SEATTLE (GenomeWeb News) — A plan by the Society for Biomolecular Sciences and the International Society for Analytical Cytometry to join forces in a cell-based assay conference next year could provide the organizational structure to create data and image analysis standards for high-content screening, according to industry experts.
The SBS and ISAC plan to co-chair a session on cell-based assays at SBS’ next annual meeting in April, and plan to co-sponsor a separate workshop on data and image analysis in high-content screening around the same time, representatives from both organizations said this week.
Leaders from both organizations disclosed their plan at SBS’ annual meeting, held here this week. The groups apparently began discussing the possibility of co-chairing a cell-based assay session during ISAC’s biennial meeting in Quebec City earlier this year.
During the SBS meeting, Paul Robinson, director of the Purdue University Cytometry Laboratories and current president of ISAC, said there is a good chance that a workshop on HCS data and image analysis “will occur within six or seven months, but we need to have SBS and ISAC involvement.”
SBS President Al Kolb told GenomeWeb Daily News' sister publication Cell-Based Assay News during the conference that “at SBS 2007 in Montreal, ISAC is going to be co-chairing a session with SBS on cell-based assays, because ISAC has a tremendous depth of knowledge, but more from an academic viewpoint; while SBS has a tremendous depth of knowledge in cell-based assays and technologies from an industrial viewpoint.
“I think it would be good to have more of a mix of academia and industry in this area,” said Kolb. “We’ve been trying to do that, and this is a good way to do it.”
Other attempts to create HCS image standards have progressed slowly thus far. For example, at an HCS end-user forum at Cambridge Healthtech Institute's High-Content Analysis meeting in January National Institute of Standards and Technology representative John Elliott led a discussion group that veered toward HCS standardization issues.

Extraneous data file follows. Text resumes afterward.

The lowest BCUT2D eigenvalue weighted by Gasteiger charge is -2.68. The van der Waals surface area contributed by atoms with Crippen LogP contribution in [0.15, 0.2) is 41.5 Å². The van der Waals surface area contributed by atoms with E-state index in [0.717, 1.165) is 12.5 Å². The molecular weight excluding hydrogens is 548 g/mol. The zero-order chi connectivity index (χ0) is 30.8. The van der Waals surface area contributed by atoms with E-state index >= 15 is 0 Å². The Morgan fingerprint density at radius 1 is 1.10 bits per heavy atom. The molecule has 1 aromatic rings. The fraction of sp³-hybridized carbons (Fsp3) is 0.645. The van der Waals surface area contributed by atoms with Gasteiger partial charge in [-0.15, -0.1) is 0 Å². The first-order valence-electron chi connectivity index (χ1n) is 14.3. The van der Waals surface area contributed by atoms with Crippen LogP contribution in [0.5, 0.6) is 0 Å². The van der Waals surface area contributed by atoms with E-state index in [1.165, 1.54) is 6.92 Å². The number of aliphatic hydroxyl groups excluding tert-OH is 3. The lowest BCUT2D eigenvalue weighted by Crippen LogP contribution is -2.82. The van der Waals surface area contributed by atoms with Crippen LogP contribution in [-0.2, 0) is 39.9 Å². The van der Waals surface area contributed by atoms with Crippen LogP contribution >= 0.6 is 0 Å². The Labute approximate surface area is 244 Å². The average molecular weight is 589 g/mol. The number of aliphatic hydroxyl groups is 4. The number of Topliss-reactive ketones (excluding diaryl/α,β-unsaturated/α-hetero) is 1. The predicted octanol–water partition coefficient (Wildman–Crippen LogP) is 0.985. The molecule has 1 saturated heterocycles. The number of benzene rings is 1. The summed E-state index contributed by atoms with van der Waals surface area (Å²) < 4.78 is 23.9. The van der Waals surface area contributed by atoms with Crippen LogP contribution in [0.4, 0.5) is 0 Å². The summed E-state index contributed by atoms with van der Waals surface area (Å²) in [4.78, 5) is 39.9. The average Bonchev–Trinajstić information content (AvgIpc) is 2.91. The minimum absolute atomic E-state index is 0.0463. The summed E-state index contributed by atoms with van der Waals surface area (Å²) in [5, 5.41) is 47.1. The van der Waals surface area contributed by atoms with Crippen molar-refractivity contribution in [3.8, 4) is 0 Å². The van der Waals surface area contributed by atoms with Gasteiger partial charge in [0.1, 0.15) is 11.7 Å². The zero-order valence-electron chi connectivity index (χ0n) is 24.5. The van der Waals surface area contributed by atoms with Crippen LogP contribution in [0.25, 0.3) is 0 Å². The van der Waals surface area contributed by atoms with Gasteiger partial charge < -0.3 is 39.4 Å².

The discussion led Elliott and some NIST colleagues to begin considering forming an industry-wide consortium to help guide the development of image analysis standards (see CBA News, 2/10/2006). But that effort has stalled as NIST has found it difficult to pull together various HCS vendors.
SBS and ISAC organizers therefore believe that the participation of industry- and academia-focused professional organizations like their own may provide the additional structural organization and incentive needed to achieve HCS standards. They would likely welcome NIST on board, Kolb said.
“We don’t want to leave groups out, but we do want to keep it controlled so we can make progress,” Kolb said. “Anyone who has already been working in this area could take advantage of their expertise to make this work for everyone.”
The complete version of this article appears in this week’s Cell-Based Assay News, a GenomeWeb News sister publication.